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At a glance

Approximate incidence in Ontario: Marker measured: Screening can prevent: Treatment:
1 in 60,000 Galactose-1-phosphate uridyl transferase (GALT) Failure to thrive, liver damage, sepsis, death Galactose restricted diet  

  • In Ontario, a heel prick is used to take a few drops of blood from each baby shortly after birth. The blood is tested for more than 25 treatable diseases, including galactosemia.
  • A screen positive result means that more tests are needed to know whether a baby has galactosemia. It does not mean that a baby has galactosemia. Babies identified at a young age through screening can be treated early to help prevent health problems.

Galactosemia is a rare inherited (genetic) disease.

  • Babies with galactosemia cannot break down galactose.
  • Galactose is a type of sugar found in breast milk and many other foods.

  • It is normal for parents and guardians to feel worried when their baby has a screen positive result. A ‘screen positive’ result does not mean that a baby has galactosemia. It means that there is a chance that the baby may have galactosemia.
  • Follow-up testing is important to find out whether the baby truly has galactosemia. Babies with galactosemia are healthier if treatment begins early.
  • The baby’s health care provider or a health care provider at a newborn screening regional treatment centre will discuss the results with the baby’s family.
  • Follow-up testing is arranged as soon as possible and involves blood and sometimes urine tests.
  • It can take a few days to weeks to find out if a baby truly has galactosemia or not. This waiting period can be hard for families.

  • Normal – the baby does not have galactosemia.
  • Abnormal – the baby does have galactosemia and will need treatment. The family will be supported by a team of caring specialists.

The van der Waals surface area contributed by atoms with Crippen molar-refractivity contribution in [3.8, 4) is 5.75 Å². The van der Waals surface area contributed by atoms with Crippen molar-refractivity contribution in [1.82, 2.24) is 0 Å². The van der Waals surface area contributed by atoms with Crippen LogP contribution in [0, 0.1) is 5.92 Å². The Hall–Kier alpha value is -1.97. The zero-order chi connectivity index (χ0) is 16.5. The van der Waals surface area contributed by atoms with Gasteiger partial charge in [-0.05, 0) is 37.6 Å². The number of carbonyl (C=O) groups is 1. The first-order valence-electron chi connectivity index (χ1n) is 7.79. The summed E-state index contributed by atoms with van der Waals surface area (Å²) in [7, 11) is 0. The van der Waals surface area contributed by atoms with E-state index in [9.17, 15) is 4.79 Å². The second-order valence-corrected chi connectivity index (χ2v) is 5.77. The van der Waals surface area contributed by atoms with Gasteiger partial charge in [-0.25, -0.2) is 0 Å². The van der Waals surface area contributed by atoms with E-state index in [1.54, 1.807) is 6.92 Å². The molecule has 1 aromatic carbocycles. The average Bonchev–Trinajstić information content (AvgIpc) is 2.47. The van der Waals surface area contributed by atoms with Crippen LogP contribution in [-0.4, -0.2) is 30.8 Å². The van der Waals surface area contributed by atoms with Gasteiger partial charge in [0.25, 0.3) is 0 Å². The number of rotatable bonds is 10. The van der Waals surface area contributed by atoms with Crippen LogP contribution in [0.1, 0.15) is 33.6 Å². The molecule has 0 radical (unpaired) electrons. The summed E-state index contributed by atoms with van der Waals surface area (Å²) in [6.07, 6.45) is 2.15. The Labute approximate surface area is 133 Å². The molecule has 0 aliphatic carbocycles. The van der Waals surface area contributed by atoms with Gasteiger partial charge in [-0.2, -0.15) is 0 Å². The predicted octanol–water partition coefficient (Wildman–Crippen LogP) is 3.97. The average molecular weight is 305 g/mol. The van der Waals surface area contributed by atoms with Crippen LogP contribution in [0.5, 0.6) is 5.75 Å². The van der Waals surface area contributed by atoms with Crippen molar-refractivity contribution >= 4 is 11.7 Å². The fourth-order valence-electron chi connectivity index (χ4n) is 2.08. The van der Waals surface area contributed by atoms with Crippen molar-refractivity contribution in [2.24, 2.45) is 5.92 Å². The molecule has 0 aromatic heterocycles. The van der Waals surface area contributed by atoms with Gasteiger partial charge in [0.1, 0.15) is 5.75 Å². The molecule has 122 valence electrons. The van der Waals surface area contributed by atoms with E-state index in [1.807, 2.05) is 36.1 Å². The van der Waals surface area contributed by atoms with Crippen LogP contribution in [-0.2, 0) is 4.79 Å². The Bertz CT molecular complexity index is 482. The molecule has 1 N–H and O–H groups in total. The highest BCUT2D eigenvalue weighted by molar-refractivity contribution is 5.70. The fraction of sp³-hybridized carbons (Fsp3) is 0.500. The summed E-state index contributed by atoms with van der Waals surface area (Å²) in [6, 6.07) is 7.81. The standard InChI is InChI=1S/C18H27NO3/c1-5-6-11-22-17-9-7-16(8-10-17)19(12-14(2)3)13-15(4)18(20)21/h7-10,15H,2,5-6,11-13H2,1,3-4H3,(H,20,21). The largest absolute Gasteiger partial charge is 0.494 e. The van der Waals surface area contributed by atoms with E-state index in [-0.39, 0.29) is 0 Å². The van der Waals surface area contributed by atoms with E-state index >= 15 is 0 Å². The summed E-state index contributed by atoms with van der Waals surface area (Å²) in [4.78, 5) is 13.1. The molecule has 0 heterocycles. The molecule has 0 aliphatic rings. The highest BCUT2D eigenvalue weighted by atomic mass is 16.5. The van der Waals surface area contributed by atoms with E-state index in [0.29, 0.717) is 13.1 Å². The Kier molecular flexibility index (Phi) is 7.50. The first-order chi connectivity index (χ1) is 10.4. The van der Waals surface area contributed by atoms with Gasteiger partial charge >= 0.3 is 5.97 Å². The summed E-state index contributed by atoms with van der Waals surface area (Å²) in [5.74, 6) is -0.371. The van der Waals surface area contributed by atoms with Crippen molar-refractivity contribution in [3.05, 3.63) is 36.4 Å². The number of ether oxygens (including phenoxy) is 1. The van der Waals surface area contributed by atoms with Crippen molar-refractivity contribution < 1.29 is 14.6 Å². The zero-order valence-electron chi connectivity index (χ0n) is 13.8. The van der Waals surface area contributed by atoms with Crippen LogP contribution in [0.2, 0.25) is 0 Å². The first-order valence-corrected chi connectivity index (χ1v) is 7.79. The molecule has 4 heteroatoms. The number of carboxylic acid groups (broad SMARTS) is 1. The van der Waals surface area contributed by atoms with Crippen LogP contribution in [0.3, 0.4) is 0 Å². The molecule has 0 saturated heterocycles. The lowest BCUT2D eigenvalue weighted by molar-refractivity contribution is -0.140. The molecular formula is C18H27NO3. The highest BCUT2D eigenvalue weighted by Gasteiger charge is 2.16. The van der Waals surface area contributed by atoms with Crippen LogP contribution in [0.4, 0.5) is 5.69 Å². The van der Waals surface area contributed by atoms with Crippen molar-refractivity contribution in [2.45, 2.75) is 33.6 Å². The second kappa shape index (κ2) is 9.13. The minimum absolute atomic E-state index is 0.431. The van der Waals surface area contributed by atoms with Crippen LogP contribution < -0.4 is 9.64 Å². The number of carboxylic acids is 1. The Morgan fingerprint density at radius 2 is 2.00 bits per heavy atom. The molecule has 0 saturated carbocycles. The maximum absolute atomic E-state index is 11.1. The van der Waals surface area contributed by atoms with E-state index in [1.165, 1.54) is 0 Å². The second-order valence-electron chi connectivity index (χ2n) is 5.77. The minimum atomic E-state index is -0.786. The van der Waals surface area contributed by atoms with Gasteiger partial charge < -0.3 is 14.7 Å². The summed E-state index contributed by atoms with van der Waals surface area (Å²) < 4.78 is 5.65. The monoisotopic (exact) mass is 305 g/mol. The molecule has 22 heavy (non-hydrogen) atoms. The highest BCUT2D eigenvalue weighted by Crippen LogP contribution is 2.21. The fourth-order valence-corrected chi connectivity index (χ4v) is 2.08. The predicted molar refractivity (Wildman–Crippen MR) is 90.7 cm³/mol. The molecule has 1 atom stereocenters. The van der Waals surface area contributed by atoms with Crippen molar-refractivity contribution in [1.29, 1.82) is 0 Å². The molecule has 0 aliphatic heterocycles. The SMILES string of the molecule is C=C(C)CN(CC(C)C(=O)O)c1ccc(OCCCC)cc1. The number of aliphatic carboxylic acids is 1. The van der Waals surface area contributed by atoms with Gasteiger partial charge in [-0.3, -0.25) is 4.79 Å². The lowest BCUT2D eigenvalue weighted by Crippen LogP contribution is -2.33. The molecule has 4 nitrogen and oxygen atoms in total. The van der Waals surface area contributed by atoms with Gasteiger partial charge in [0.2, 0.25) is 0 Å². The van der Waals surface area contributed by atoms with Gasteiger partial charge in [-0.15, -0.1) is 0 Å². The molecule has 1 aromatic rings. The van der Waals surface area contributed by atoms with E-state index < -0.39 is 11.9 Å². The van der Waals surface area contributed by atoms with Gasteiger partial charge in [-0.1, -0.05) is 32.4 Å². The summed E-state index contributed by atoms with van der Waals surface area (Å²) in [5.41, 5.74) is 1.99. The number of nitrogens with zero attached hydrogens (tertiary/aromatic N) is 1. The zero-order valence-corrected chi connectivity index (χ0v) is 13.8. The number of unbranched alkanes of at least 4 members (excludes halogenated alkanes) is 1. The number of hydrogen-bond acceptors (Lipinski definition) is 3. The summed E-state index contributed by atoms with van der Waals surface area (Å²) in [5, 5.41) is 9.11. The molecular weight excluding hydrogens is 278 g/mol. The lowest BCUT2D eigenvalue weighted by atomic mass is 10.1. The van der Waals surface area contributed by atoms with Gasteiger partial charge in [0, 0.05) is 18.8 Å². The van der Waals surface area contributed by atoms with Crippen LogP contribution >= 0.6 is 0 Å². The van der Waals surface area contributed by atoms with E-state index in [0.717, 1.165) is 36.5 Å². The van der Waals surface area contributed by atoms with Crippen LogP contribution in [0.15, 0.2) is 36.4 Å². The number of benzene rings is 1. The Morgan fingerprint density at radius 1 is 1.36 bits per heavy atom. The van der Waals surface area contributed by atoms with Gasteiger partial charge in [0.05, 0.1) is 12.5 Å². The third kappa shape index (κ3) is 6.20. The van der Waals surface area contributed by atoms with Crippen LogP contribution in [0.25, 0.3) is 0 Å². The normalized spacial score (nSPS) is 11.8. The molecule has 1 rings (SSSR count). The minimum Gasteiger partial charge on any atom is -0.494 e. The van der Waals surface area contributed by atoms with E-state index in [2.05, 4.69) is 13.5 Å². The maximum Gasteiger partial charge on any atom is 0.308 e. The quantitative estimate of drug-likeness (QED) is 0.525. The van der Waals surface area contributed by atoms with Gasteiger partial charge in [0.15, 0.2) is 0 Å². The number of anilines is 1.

• Inconclusive – more testing is required. The baby will be followed closely by a specialist to ensure that he/she receives optimal care.

Although babies with galactosemia are normal at birth, they may develop serious health problems without treatment. Early signs of galactosemia usually appear within a few days to weeks after birth. They include:

  • feeding problems (poor weight gain)
  • diarrhea
  • vomiting
  • extreme sleepiness (lethargy)
  • yellowish skin (jaundice)
  • enlarged liver

Early treatment helps to prevent serious and life-threatening health problems such as:

  • low blood sugar (hypoglycemia)
  • liver damage
  • cataracts
  • serious complication of infections (sepsis)
  • seizures
  • problems with intellectual development

  • Treatment is started as early as possible and is lifelong. 

    • Treatment may involve a combination of: 
    • frequent feeding, especially when ill (babies with these diseases must not go a long time without food) 
    • a low protein diet and special medical foods 
    • vitamins and supplements such as vitamin B12 and carnitine, which are prescribed by a metabolic doctor 
    • antibiotics 
    • occasionally liver and kidney transplants are needed 
  • A team, including a metabolic doctor and a dietician, cares for babies with these diseases. 
  • Regular follow-up tests are used to monitor and adjust treatments. 
  • Babies with these diseases have their health and development checked regularly. 
  • If signs of a metabolic crisis (above) occur, urgent medical care must be found. 

  • When treatment starts early, there is a much better chance for normal growth, development, and intelligence.
  • Although early treatment will ensure the best outcome, some children with galactosemia may still develop cataracts, speech problems, co-ordination problems, and intellectual difficulties.

If your baby has screened positive for GALT, click here for more information.

Contact Us

Children’s Hospital of Eastern Ontario
415 Smyth Road
Ottawa, Ontario K1H 8M8

Toll-Free: 1-877-627-8330
Local: (613) 738-3222
Fax: (613) 738-0853

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